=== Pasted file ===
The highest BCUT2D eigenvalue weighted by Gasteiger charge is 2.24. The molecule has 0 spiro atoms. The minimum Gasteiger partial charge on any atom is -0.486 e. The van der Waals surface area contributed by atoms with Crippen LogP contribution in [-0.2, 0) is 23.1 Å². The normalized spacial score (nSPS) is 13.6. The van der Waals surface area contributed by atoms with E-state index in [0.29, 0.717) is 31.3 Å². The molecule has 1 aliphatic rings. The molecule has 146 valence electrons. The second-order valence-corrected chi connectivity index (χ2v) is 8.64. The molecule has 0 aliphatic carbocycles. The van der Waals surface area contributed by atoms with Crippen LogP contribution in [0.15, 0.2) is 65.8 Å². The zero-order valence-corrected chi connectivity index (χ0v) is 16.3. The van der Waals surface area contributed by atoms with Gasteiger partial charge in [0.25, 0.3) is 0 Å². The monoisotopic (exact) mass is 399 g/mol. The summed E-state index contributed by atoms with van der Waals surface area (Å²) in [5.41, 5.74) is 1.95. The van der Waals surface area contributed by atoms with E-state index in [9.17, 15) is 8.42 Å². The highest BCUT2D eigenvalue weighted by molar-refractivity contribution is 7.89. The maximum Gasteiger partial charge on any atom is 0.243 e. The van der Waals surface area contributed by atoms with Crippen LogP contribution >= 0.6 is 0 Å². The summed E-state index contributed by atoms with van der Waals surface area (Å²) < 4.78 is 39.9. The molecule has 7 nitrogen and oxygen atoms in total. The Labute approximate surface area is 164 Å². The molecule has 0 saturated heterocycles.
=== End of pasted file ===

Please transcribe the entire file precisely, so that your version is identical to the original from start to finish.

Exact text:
The highest BCUT2D eigenvalue weighted by Gasteiger charge is 2.24. The molecule has 0 spiro atoms. The minimum Gasteiger partial charge on any atom is -0.486 e. The van der Waals surface area contributed by atoms with Crippen LogP contribution in [-0.2, 0) is 23.1 Å². The normalized spacial score (nSPS) is 13.6. The van der Waals surface area contributed by atoms with E-state index in [0.29, 0.717) is 31.3 Å². The molecule has 1 aliphatic rings. The molecule has 146 valence electrons. The second-order valence-corrected chi connectivity index (χ2v) is 8.64. The molecule has 0 aliphatic carbocycles. The van der Waals surface area contributed by atoms with Crippen LogP contribution in [0.15, 0.2) is 65.8 Å². The zero-order valence-corrected chi connectivity index (χ0v) is 16.3. The van der Waals surface area contributed by atoms with Gasteiger partial charge in [0.25, 0.3) is 0 Å². The monoisotopic (exact) mass is 399 g/mol. The summed E-state index contributed by atoms with van der Waals surface area (Å²) in [5.41, 5.74) is 1.95. The van der Waals surface area contributed by atoms with E-state index in [9.17, 15) is 8.42 Å². The highest BCUT2D eigenvalue weighted by molar-refractivity contribution is 7.89. The maximum Gasteiger partial charge on any atom is 0.243 e. The van der Waals surface area contributed by atoms with Crippen LogP contribution >= 0.6 is 0 Å². The summed E-state index contributed by atoms with van der Waals surface area (Å²) < 4.78 is 39.9. The molecule has 7 nitrogen and oxygen atoms in total. The Labute approximate surface area is 164 Å². The molecule has 0 saturated heterocycles.